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dc.contributor.authorAarssen, Lonnie W.en
dc.date.accessioned2014-09-05T23:23:33Z
dc.date.available2014-09-05T23:23:33Z
dc.date.issued2013
dc.identifier.citationBiological Theory 7: 211-217en
dc.identifier.urihttp://hdl.handle.net/1974/12425
dc.description.abstractRecent prescriptions for rescuing civilization from collapse involve extending our human capacity for empathy to a global scale. This is a worthy goal, but several indications leave grounds for cautious optimism at best. Evolutionary biology interprets non-kin helping behaviors as products of natural selection that rewarded only the transmission success of resident genes within ancestors, not their prospects for building a sustainable civilization for descendants. These descendants however are now us, threatened with ruin on a warming, overcrowded planet—and our evolutionary bequeathal, in giving us empathy, may have also given us potential for resolve in guiding cultural evolution for the best interests of humanity. But can the latter trump the best interests of our genes? And if so, now that the liberal copying success of our genes is in conflict with the best interests of a sustainable civilization for our descendants, do the latter risk losing the empathic instinct presently called upon to save them?en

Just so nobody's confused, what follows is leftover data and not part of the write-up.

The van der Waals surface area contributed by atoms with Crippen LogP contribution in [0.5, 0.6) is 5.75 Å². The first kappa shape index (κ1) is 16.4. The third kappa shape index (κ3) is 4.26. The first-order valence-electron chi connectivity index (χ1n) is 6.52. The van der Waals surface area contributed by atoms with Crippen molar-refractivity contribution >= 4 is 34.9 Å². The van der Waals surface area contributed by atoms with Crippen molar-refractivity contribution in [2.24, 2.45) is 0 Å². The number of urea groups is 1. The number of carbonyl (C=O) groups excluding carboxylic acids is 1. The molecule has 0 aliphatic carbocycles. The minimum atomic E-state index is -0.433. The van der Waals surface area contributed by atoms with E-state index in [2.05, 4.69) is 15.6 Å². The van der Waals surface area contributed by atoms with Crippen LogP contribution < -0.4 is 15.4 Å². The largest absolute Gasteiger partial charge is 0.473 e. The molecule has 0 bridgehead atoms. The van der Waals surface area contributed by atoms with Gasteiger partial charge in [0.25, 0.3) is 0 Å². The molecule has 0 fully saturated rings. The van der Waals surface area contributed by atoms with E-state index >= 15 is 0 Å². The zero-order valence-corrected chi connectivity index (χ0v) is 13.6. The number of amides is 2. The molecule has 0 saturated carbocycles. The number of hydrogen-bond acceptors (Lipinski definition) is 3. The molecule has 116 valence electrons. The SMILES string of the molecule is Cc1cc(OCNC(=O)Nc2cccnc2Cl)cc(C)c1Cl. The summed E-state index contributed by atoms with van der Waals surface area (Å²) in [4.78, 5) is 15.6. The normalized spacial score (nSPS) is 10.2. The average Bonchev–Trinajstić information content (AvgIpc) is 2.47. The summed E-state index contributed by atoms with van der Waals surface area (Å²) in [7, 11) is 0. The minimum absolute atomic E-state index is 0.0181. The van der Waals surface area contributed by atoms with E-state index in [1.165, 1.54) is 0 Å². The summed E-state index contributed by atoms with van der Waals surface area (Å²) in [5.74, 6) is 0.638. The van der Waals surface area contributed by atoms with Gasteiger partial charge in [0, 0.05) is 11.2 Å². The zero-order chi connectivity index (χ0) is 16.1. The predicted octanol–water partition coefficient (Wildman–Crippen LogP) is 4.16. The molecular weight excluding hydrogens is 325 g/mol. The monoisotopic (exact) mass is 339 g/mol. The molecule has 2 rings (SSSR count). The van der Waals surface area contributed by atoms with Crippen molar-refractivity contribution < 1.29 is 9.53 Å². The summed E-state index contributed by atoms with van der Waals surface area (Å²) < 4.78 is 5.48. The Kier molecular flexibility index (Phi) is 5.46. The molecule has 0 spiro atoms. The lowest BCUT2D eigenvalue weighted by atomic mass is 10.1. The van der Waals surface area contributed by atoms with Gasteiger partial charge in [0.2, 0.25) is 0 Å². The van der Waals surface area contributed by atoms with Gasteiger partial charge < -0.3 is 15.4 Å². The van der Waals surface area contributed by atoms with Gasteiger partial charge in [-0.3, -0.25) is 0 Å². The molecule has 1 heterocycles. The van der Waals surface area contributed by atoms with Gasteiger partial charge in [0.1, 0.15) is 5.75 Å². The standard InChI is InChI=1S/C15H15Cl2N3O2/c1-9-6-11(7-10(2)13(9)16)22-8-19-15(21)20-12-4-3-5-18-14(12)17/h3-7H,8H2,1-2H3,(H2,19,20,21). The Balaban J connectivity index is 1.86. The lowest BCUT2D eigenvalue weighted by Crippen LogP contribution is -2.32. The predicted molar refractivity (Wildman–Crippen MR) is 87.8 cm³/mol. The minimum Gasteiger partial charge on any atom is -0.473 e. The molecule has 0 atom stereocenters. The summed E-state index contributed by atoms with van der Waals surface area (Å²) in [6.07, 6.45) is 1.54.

dc.language.isoenen
dc.subjectCivilizationen
dc.subjectCollapseen
dc.subjectCooperationen
dc.subjectCultural evolutionen
dc.subjectFitnessen
dc.subjectHuman Natureen
dc.titleWill empathy save us?en
dc.typejournal articleen


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